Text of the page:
Dragons, Dragons Everywhere
Crimson Dragon is the spiritual sequel to Panzer Dragoon . Now, I’m aware that many of you out there haven’t played Panzer Dragoon , so instead of going on a rant about how you’ve missed one of the coolest classic rail shooters in existence, I’ll keep things simple and just say that Crimson Dragon is a game where you RIDE A FRICKIN DRAGON! If that doesn’t shout blockbuster potential, I don’t know what does. It’s another rail shooter with RPG elements and, for the most part, it’s fun. Just go into it expecting the normal amount of grinding you’d have to do in any given JRPG release, and you’ll enjoy Crimson Dragon a lot more than you would have otherwise.
If you can’t tell yet, Crimson Dragon’s main appeal is the ability to ride dragons, crimson or otherwise. Each dragon controls a little bit differently from the last, with different attacks and stats to choose from. Attacks are broken up by element, but dragons can learn off element attacks. These different attacks all operate differently, some being homing shots, some having larger areas of effect, and so forth.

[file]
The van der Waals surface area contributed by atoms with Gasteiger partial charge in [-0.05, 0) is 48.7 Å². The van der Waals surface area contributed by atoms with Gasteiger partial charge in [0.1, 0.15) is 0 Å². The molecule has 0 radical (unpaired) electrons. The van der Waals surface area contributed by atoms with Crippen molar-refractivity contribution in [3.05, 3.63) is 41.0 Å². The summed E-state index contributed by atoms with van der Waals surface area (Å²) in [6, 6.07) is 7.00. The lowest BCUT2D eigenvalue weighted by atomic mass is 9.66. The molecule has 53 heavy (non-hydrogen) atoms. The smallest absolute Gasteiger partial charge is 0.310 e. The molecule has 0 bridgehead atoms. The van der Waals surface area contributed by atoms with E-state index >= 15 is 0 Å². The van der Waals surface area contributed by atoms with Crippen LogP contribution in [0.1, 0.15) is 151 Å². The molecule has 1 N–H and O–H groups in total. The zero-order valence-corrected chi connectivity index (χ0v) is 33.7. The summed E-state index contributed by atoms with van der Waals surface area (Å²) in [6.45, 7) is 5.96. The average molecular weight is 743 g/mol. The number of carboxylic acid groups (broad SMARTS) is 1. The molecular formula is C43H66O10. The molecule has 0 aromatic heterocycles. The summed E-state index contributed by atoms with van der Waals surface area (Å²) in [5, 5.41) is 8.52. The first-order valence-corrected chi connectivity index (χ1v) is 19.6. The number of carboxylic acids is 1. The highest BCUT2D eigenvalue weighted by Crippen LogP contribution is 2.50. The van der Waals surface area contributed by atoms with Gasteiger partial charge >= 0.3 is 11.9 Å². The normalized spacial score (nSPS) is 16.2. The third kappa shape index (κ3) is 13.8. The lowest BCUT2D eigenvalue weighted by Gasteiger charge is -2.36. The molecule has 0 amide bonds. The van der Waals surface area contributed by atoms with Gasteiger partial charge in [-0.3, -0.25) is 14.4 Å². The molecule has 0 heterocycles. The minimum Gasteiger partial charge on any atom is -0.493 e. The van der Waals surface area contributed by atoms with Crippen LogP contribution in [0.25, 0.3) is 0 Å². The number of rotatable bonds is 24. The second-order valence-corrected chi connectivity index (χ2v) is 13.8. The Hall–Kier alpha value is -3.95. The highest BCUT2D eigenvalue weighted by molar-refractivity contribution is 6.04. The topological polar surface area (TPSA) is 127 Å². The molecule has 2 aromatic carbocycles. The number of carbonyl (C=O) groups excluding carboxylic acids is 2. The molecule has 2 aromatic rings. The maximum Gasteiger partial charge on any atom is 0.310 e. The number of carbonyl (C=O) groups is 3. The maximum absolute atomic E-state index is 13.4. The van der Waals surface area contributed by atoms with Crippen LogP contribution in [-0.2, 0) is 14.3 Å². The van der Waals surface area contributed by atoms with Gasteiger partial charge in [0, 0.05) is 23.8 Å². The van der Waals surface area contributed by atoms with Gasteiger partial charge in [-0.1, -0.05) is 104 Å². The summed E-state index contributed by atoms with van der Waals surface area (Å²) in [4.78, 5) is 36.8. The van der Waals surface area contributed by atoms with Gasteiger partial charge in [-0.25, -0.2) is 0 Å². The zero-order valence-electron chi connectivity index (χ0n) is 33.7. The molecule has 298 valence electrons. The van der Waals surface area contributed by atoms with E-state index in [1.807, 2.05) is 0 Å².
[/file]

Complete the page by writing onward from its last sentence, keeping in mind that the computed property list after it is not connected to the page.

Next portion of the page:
A good portion of Crimson Dragon’s gameplay consists of raising your dragon. You have to feed your dragon, use the right items on your dragon, and if you are lucky, your dragon may even evolve Pokémon style. Dragon’s grow in strength independently of your rider, whose levels basically only serve to unlock more dragons. Still, you can lose yourself for hours just grinding out levels to see what cool new mythical beast you can strap a saddle to next.
And grind you shall! In fact, grinding is kind of the main draw; it’s like Disgaea … but with dragons! Well, more dragons. Dragons’ stats raise very, very slowly, so you’ll have to play levels over and over again to see any progress. In fact, the game is designed to make you play levels over and over again. Some levels task you with finding items that you can totally miss on your first fly through. What else can you do other than dive into the level again?